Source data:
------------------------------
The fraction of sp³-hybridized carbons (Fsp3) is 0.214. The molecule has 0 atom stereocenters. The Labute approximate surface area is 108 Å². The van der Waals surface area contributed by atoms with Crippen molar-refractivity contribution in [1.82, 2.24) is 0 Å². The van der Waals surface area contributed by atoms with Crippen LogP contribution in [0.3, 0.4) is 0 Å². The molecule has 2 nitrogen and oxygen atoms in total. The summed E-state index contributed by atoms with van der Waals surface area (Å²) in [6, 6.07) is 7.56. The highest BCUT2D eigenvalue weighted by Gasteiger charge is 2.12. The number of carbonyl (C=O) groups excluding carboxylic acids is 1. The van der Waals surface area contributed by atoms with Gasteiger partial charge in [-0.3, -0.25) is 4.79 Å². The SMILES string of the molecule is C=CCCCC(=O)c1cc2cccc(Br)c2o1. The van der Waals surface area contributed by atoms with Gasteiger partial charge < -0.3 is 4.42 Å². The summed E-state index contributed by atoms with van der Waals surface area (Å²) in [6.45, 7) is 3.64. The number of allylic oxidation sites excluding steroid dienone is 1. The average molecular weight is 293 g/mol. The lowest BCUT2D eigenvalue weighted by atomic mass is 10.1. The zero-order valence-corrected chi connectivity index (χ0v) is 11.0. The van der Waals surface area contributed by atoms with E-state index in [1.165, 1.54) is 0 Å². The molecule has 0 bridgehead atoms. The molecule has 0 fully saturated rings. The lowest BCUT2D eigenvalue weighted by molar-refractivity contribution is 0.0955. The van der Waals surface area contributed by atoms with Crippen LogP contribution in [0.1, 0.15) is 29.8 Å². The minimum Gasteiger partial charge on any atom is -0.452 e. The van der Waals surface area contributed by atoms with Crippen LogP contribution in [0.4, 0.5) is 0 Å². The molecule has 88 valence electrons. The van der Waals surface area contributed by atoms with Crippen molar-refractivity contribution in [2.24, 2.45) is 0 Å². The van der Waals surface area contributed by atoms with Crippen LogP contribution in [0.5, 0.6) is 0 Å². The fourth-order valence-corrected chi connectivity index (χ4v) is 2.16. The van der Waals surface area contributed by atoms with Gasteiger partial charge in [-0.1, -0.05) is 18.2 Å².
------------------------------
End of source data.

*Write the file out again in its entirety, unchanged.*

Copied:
The fraction of sp³-hybridized carbons (Fsp3) is 0.214. The molecule has 0 atom stereocenters. The Labute approximate surface area is 108 Å². The van der Waals surface area contributed by atoms with Crippen molar-refractivity contribution in [1.82, 2.24) is 0 Å². The van der Waals surface area contributed by atoms with Crippen LogP contribution in [0.3, 0.4) is 0 Å². The molecule has 2 nitrogen and oxygen atoms in total. The summed E-state index contributed by atoms with van der Waals surface area (Å²) in [6, 6.07) is 7.56. The highest BCUT2D eigenvalue weighted by Gasteiger charge is 2.12. The number of carbonyl (C=O) groups excluding carboxylic acids is 1. The van der Waals surface area contributed by atoms with Gasteiger partial charge in [-0.3, -0.25) is 4.79 Å². The SMILES string of the molecule is C=CCCCC(=O)c1cc2cccc(Br)c2o1. The van der Waals surface area contributed by atoms with Gasteiger partial charge < -0.3 is 4.42 Å². The summed E-state index contributed by atoms with van der Waals surface area (Å²) in [6.45, 7) is 3.64. The number of allylic oxidation sites excluding steroid dienone is 1. The average molecular weight is 293 g/mol. The lowest BCUT2D eigenvalue weighted by atomic mass is 10.1. The zero-order valence-corrected chi connectivity index (χ0v) is 11.0. The van der Waals surface area contributed by atoms with E-state index in [1.165, 1.54) is 0 Å². The molecule has 0 bridgehead atoms. The molecule has 0 fully saturated rings. The lowest BCUT2D eigenvalue weighted by molar-refractivity contribution is 0.0955. The van der Waals surface area contributed by atoms with Crippen LogP contribution in [0.1, 0.15) is 29.8 Å². The minimum Gasteiger partial charge on any atom is -0.452 e. The van der Waals surface area contributed by atoms with Crippen LogP contribution in [0.4, 0.5) is 0 Å². The molecule has 88 valence electrons. The van der Waals surface area contributed by atoms with Crippen molar-refractivity contribution in [2.24, 2.45) is 0 Å². The van der Waals surface area contributed by atoms with Crippen LogP contribution in [0.5, 0.6) is 0 Å². The fourth-order valence-corrected chi connectivity index (χ4v) is 2.16. The van der Waals surface area contributed by atoms with Gasteiger partial charge in [-0.1, -0.05) is 18.2 Å².